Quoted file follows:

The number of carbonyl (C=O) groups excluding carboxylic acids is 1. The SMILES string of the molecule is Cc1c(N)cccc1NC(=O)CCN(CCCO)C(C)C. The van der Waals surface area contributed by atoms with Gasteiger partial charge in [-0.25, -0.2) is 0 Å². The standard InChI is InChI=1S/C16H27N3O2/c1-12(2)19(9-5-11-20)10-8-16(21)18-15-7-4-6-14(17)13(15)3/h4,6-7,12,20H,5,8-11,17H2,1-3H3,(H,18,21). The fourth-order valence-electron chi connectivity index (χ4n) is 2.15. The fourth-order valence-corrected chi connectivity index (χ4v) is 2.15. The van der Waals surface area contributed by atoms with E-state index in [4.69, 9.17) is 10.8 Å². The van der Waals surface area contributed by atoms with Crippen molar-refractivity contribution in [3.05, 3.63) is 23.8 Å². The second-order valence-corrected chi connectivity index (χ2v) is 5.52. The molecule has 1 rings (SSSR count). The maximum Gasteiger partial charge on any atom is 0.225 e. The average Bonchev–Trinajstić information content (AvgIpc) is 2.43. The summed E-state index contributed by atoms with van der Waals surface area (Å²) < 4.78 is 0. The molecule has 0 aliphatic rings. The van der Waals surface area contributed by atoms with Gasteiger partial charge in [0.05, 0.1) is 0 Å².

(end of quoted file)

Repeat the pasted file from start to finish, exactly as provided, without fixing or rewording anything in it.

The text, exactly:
The number of carbonyl (C=O) groups excluding carboxylic acids is 1. The SMILES string of the molecule is Cc1c(N)cccc1NC(=O)CCN(CCCO)C(C)C. The van der Waals surface area contributed by atoms with Gasteiger partial charge in [-0.25, -0.2) is 0 Å². The standard InChI is InChI=1S/C16H27N3O2/c1-12(2)19(9-5-11-20)10-8-16(21)18-15-7-4-6-14(17)13(15)3/h4,6-7,12,20H,5,8-11,17H2,1-3H3,(H,18,21). The fourth-order valence-electron chi connectivity index (χ4n) is 2.15. The fourth-order valence-corrected chi connectivity index (χ4v) is 2.15. The van der Waals surface area contributed by atoms with E-state index in [4.69, 9.17) is 10.8 Å². The van der Waals surface area contributed by atoms with Crippen molar-refractivity contribution in [3.05, 3.63) is 23.8 Å². The second-order valence-corrected chi connectivity index (χ2v) is 5.52. The molecule has 1 rings (SSSR count). The maximum Gasteiger partial charge on any atom is 0.225 e. The average Bonchev–Trinajstić information content (AvgIpc) is 2.43. The summed E-state index contributed by atoms with van der Waals surface area (Å²) < 4.78 is 0. The molecule has 0 aliphatic rings. The van der Waals surface area contributed by atoms with Gasteiger partial charge in [0.05, 0.1) is 0 Å².